It is distressing to learn that the powers-that-be in Nicholasville, which is to say, the politicians and developers, have resurrected a plan to build a highway through southern Jessamine County to connect to I-75 in northern Madison County.
They argue that this road will cut 15 minutes off the drive time for semi-trucks to get from I-75 to Nicholasville, thus increasing the flow of goods and the business climate in general.
What they don't say is that the proposed road will destroy some of the most fertile farmland in the world and threaten fragile ecosystems along palisaded watersheds like Marble Creek, which empties into the Kentucky River just north of the Valley View Ferry.
The Marble Creek Gorge is home to deer, beavers, otters, kingfishers, egrets, foxes and a vast array of wildflowers and old trees, caves and spectacular rock formations. It is an ancient landscape, much the same as it was when the first white people (Daniel Boone included) ventured into this part of Kentucky over 200 years ago, much the same as it has been for millennia.
I've been fortunate to visit family and friends on Marble Creek for the past 30-something years. People who live along the creek have spent countless hours caring for and protecting this wild and beautiful tributary, hauling out trash, digging out invasive species.
They understand the value of Marble Creek as a wild place, and want it to be passed on to future generations in its pristine state.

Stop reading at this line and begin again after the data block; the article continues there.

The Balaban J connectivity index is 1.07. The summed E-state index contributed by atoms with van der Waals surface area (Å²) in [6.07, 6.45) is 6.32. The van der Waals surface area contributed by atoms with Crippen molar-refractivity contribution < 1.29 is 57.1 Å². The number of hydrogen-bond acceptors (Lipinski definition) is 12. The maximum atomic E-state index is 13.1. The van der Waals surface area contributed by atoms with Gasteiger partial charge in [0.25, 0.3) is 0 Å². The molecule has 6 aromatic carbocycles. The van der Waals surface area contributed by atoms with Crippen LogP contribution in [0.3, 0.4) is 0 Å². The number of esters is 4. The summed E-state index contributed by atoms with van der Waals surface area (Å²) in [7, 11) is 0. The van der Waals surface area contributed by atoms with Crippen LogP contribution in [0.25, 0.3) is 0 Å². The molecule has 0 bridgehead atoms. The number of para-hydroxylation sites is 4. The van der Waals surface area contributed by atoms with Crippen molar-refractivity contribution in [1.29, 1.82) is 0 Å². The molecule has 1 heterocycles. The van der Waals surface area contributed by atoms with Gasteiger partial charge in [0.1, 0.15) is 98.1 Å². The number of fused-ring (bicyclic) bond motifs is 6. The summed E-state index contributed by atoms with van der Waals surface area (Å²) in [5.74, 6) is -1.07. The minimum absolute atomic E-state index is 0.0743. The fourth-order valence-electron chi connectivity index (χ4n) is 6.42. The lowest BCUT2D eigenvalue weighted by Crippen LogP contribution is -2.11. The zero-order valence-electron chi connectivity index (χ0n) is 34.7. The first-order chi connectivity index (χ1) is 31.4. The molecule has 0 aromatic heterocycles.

County leaders want to cash in this natural wonderland in exchange for big bucks from the state transportation department, anywhere from $100 million to $400 million. The big winners will be the road contractors, who have lined the pockets of their favorite politicians. (With this being an election year, even Democrat Ben Chandler has come out in favor of the highway — an astonishing disappointment, considering that the Democrats are supposed to be stewards of the environment.)
The other big winners will be the business interests who build the gas stations and subdivisions and strip malls that will inevitably spring up at every interchange, turning southern Jessamine County's extraordinary landscape into a commercial thoroughfare like we see in the northern part of the county.
So a few big shots will make millions while the big losers will be the landowners, who have beaten back efforts to build this connector before.
They, and their children and grandchildren will lose their land, their woods and creeks — for many, the very reasons they chose to settle and stay on Marble Creek.
Of course, it's not only they who lose, it's all of us, for the loss of a wide swath of invaluable natural habitat makes us all poorer. That's what happens when we allow a few movers-and-shakers to pave paradise and put up a parking lot.
The good news is that there is strong opposition to the I-75 connector scheme.
Go to http://www.stopi75connector.com/ or the Facebook page http://www.stopi75connector.com/ for more information.